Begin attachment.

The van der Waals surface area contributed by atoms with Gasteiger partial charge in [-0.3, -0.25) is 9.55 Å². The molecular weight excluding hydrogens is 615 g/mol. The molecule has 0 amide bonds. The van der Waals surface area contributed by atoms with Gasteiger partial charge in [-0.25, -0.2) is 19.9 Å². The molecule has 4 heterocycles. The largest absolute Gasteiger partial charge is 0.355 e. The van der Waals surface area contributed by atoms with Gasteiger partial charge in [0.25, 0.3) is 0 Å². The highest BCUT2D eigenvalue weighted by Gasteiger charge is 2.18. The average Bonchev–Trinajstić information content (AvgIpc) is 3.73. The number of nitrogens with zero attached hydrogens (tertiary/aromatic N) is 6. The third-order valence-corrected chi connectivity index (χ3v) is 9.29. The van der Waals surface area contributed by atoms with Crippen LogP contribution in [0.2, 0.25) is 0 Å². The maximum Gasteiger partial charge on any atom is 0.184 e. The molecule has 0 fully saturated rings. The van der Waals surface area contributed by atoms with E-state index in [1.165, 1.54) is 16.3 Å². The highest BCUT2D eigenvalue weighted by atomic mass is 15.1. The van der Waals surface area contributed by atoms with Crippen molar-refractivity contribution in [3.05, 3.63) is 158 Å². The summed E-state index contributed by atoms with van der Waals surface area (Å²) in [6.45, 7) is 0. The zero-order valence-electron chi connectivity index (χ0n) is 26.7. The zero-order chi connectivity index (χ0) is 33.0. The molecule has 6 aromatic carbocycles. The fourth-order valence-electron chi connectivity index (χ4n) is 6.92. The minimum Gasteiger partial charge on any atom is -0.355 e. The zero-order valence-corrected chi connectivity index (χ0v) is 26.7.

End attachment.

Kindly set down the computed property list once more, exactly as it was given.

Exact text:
The van der Waals surface area contributed by atoms with Gasteiger partial charge in [-0.3, -0.25) is 9.55 Å². The molecular weight excluding hydrogens is 615 g/mol. The molecule has 0 amide bonds. The van der Waals surface area contributed by atoms with Gasteiger partial charge in [-0.25, -0.2) is 19.9 Å². The molecule has 4 heterocycles. The largest absolute Gasteiger partial charge is 0.355 e. The van der Waals surface area contributed by atoms with Gasteiger partial charge in [0.25, 0.3) is 0 Å². The highest BCUT2D eigenvalue weighted by Gasteiger charge is 2.18. The average Bonchev–Trinajstić information content (AvgIpc) is 3.73. The number of nitrogens with zero attached hydrogens (tertiary/aromatic N) is 6. The third-order valence-corrected chi connectivity index (χ3v) is 9.29. The van der Waals surface area contributed by atoms with Crippen LogP contribution in [0.2, 0.25) is 0 Å². The maximum Gasteiger partial charge on any atom is 0.184 e. The molecule has 0 fully saturated rings. The van der Waals surface area contributed by atoms with E-state index in [1.165, 1.54) is 16.3 Å². The highest BCUT2D eigenvalue weighted by atomic mass is 15.1. The van der Waals surface area contributed by atoms with Crippen molar-refractivity contribution in [3.05, 3.63) is 158 Å². The summed E-state index contributed by atoms with van der Waals surface area (Å²) in [6.45, 7) is 0. The zero-order valence-electron chi connectivity index (χ0n) is 26.7. The zero-order chi connectivity index (χ0) is 33.0. The molecule has 6 aromatic carbocycles. The fourth-order valence-electron chi connectivity index (χ4n) is 6.92. The minimum Gasteiger partial charge on any atom is -0.355 e. The zero-order valence-corrected chi connectivity index (χ0v) is 26.7.